“This is especially important if, like me, you only use your phone for photography. Having great images is probably 95% of what Instagram is about, and if they’re fuzzy, blurry or unclear, you won’t get the hits.”

INSTA-TIP: Don’t over-style – you don’t need to karate chop your cushions or iron creases into your curtains. Your home will be more enticing if it looks like just that – a place you love to be in – not a staged set piece.

The Ideal Home Show – the world’s longest running exhibition – runs at Olympia London until Sunday, April 7. For more information, see Idealhomeshow.co.uk

Make a Splash for Wildlife: Here’s how to Create your own Mini-Pond

As charities focus this year's Wild About Gardens challenge on ponds, this step-by-step guide will help you build your own pocket-sized pool.

create mini pond

Fancy a pond but don’t have much space? Now’s your chance to make waves with a mini-pond – which will not only look pretty, but will also attract beneficial insects and other wildlife to your plot.

Gardeners across the UK are being urged to encourage wildlife with water, as ponds form this year’s Wild About Gardens challenge, from The Wildlife Trusts and the RHS.

The UK has lost ponds, rivers and streams at a rapid rate, and only a small amount of our natural ponds and wetlands remain, the charities warn.

Helen Bostock, senior horticultural advisor at the RHS, observes: “Even cheap container ponds made from upcycled materials will quickly be colonised by a whole host of creatures, and help form a living chain of aquatic habitats across the neighbourhood.”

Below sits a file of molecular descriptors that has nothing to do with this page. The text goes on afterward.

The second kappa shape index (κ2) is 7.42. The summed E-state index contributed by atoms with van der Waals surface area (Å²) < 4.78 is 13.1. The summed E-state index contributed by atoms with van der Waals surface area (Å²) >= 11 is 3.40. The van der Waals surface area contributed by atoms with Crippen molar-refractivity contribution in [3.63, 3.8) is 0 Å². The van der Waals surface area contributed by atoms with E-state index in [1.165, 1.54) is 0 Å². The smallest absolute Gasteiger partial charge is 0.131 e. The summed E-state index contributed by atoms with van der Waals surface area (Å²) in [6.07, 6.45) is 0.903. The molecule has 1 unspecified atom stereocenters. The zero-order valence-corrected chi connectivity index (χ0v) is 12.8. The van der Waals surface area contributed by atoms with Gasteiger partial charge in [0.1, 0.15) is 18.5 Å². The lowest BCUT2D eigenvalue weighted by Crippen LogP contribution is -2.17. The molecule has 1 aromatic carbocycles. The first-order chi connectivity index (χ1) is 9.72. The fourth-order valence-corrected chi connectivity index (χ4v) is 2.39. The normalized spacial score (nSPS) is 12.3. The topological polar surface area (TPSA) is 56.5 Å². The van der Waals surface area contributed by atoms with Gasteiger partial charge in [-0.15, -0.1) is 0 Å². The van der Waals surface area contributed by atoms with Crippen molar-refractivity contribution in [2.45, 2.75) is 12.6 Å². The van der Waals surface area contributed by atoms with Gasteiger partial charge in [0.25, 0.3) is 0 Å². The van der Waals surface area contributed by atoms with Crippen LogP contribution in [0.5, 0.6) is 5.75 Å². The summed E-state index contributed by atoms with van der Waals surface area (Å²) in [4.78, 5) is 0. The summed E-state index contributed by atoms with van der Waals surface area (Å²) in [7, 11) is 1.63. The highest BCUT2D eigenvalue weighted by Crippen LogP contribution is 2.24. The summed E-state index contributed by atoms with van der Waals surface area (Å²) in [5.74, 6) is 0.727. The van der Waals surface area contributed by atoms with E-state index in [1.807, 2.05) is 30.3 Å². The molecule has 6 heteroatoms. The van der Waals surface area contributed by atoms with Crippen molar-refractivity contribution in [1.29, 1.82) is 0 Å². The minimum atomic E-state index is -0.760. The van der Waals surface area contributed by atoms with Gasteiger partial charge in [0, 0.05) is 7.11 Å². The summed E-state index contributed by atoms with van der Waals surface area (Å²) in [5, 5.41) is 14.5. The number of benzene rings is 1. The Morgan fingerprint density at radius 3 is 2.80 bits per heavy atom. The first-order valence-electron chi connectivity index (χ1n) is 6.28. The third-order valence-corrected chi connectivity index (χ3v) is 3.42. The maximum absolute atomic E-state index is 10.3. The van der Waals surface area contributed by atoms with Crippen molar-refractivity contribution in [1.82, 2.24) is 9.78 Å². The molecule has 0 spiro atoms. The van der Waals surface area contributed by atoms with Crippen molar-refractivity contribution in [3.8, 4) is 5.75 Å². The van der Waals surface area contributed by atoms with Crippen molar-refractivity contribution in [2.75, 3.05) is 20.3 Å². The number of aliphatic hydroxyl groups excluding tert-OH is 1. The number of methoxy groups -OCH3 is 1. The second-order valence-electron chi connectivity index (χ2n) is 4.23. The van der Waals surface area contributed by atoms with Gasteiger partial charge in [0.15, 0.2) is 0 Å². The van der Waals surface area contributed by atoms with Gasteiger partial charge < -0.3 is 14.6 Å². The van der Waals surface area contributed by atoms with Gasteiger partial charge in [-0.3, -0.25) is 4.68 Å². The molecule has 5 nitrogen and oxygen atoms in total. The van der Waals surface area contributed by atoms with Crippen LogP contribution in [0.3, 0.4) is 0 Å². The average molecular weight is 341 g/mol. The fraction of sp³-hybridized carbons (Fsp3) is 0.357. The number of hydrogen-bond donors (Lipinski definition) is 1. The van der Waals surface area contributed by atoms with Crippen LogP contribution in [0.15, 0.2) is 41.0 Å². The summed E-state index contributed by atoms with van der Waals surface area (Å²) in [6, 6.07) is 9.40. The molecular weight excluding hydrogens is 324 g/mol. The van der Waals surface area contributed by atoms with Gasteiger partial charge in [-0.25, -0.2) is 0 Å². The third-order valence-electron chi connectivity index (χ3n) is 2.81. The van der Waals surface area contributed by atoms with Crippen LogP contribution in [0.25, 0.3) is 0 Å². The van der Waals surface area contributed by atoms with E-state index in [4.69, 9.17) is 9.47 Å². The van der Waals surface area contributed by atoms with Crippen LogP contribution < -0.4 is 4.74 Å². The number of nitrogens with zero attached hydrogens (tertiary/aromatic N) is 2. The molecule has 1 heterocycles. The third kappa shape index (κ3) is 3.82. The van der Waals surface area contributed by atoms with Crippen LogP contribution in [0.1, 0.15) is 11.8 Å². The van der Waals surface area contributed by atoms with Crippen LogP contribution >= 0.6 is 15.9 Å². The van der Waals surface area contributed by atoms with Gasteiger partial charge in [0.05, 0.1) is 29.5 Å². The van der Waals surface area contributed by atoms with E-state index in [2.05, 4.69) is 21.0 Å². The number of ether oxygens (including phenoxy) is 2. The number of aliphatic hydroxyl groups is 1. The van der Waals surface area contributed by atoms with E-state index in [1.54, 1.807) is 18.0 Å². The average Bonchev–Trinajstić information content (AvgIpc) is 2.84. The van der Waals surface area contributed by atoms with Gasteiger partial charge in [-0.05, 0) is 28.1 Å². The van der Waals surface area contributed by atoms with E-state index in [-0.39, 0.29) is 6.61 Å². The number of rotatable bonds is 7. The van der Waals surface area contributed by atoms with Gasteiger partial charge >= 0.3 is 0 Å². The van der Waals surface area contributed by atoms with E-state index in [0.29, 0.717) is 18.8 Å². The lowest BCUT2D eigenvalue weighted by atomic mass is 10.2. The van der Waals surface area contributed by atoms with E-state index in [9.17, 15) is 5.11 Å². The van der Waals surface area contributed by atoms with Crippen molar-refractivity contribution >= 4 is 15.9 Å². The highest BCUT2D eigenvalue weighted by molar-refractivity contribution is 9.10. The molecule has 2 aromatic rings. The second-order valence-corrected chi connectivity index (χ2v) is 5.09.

Here’s how to build a mini-pond yourself…

create mini pond

1. Choose your spot

Your mini-pond will need some sunlight, but not full sunlight all day. Make sure it’s in shade for some of the time. Light shade is fine and will reduce water loss. If you are thinking of placing it under a tree, a few fallen leaves aren’t a worry. However, heavy shade under a tree, together with lots of leaves blowing in, isn’t a good spot for a container pond.

A patio is ideal as it’s where you are likely to spend time watching all the wildlife come and go. But remember to add a wildlife ramp inside and out, and ideally cluster with other pots so amphibians such as frogs have a little cover while coming and going.

The best way to create shade is with another plant or two (they can be in pots), perhaps a Japanese maple or some tall grasses.

2. What type of container is best?

Be creative – is there anything you could upcycle, such as a washing-up bowl, wheelbarrow basin, sawn-off plastic dustbin, half barrel, rubber trug, large plant pot or sink?

You can easily recycle an old sink or bowl, but make sure it’s watertight. If you are using a garden container that has drainage holes in the bottom, use a piece of pond liner to cover the holes.

Unglazed terracotta containers may lose water through the sides very slowly, though quicker on hotter days. It depends on the quality of the terracotta. There will be a degree of water loss through evaporation, whatever the container.

Your pond will need a wide ‘neck’ so wildlife can get in and out. Other than that, the shape really doesn’t matter. Sink your pond or add a ramp for creatures to access.

create mini pond

3. Choose the right plants

Water forget-me-not and flowering rush are pretty. Other suitable specimens include waterlily (Nymphaea ‘Pygmaea Helvola’), Lesser spearwort (Ranunculus flammula) and Starwort (Callitriche stagnalis).